What is LSL?¶
The lab streaming layer (LSL) is a system for the unified collection of measurement time series in research experiments that handles both the networking, time-synchronization, (near-) real-time access as well as optionally the centralized collection, viewing and disk recording of the data.
The LSL distribution consists of the core library and a suite of tools built on top of the library.
The core transport library is liblsl and its language interfaces (C, C++, Python, Java, C#, MATLAB). The library is general-purpose and cross-platform (OS Support: Win / Linux / MacOS / Android / iOS; Architecture Support: x86 / amd64 / arm).
The suite of tools includes a recording program, file importers, and apps that make data from a range of acquisition hardware (see Supported Devices and Tools) available on the lab network (for example audio, EEG, or motion capture).
There is an intro lecture/demo on LSL (part of an online course on EEG-based brain-computer interfaces).
Streaming Layer API¶
The liblsl library provides the following abstractions for use by client programs:
- A single measurement of all channels from a device is a called a sample.
- A Sample can be transferred by itself for improved latency or in chunks of multiple samples for improved throughput.
- Apart from the raw data, information about the Stream is stored and transmitted as XML data (akin to a file header).
- The combination of sampled data from a device with the Metadata is called a stream. A stream can have a regular sampling rate (e.g. audio sampled at 44100 Hz, videos at 24 or 60 Hz) or an irregular sampling rate (e.g. key presses, experimental events) and one or more channels (e.g. two channels for stereo audio, 32 / 64 channels for EEG recordings, 1920*1080 channels for a full HD screen capture, one channel for key presses) All data within a stream is required to have the same type (integers, floats, doubles, strings).
- Stream Outlet
- for making time series data streams available on the lab network. The data is pushed sample-by-sample or chunk-by-chunk into the outlet. By creating an outlet the stream is made visible to a collection of computers (defined by the network settings/layout) where one can subscribe to it by find it via a Resolver and connecting a Stream Inlet to it.
- Stream Inlet
- A stream inlet is for receiving time series data from a single connected outlet. Allows to retrieve samples from the Stream (in-order, with reliable (re-)transmission, optional type conversion and optional failure recovery). Besides the samples, the Metadata can be obtained (as XML blob or alternatively through a small built-in DOM interface).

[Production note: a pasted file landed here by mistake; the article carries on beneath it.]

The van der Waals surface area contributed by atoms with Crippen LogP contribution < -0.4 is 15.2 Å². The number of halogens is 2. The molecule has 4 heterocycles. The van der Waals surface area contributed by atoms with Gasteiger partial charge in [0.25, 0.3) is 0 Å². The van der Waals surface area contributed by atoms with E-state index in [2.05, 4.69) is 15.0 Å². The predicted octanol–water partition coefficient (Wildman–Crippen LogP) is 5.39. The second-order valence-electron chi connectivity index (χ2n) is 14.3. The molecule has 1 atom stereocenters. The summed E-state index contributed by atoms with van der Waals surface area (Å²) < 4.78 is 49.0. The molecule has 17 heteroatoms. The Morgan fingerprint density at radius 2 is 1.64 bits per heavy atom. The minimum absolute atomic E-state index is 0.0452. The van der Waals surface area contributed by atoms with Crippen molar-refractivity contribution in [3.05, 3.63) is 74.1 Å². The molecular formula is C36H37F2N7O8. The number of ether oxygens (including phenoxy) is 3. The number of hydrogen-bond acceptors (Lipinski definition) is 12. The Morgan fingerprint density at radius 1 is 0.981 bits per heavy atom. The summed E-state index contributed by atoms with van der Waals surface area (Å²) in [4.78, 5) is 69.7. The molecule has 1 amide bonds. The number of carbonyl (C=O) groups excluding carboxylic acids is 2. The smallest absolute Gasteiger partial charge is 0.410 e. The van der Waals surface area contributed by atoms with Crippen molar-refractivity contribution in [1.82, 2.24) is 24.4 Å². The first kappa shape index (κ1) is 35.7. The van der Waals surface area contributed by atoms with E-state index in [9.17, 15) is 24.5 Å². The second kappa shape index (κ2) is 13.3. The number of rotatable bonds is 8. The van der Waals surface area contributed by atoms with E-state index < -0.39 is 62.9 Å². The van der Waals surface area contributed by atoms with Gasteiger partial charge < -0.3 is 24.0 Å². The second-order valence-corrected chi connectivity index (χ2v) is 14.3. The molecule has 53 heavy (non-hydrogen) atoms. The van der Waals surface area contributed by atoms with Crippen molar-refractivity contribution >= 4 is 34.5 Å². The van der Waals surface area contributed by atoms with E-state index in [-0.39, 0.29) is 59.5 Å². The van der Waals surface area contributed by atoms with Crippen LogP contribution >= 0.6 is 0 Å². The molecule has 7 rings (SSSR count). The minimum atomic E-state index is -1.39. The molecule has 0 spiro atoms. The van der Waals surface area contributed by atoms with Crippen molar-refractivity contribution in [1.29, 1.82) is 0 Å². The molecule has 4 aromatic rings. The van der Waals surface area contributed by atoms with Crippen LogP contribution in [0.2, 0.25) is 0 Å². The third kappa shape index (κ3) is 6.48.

- LSL provides functions to resolve streams that are present on the lab network according to content-based queries (for example, by name, content-type, or queries on the meta-data). The service discovery features do not depend on external services such as zeroconf and are meant to simplify the data collection network setup.
- Built-in clock
- Allows to time-stamp the transmitted samples so that they can be mutually synchronized. See Time Synchronization.
The following reliability features are implemented by the library (transparently):
- Transport inherits the reliability of TCP, is message-oriented (partitioned into samples) and type safe.
- The library provides automatic failure recovery from application or computer crashes to minimize data loss (optional); this makes it possible to replace a computer in the middle of a recording without having to restart the data collection.
- Data is buffered both at the sender and receiver side (with configurable and arbitrarily large buffers) to tolerate intermittent network failures.
- Transmission is type safe, and supports type conversions as necessary.
The lab streaming layer comes with a built-in synchronized time facility for all recorded data which is designed to achieve sub-millisecond accuracy on a local network of computers. This facility serves to provide out-of-the-box support for synchronized data collection but does not preclude the use of user-supplied alternative timestamps, for example from commercial timing middleware or high-quality clocks.
The built-in time synchronization is designed after the widely deployed Network Time Protocol (NTP) and implemented in the LSL library.
This feature is explained in more detail in the Time Synchronization document.
The transport API itself does not endorse or provide a particular file format, but the provided recording program (LabRecorder) records into the XDF file format (Extensible Data Format). XDF was designed concurrently with the lab streaming layer and supports the full feature set of LSL (including multi-stream container files, per-stream arbitrarily large XML headers, all sample formats as well as time-synchronization information).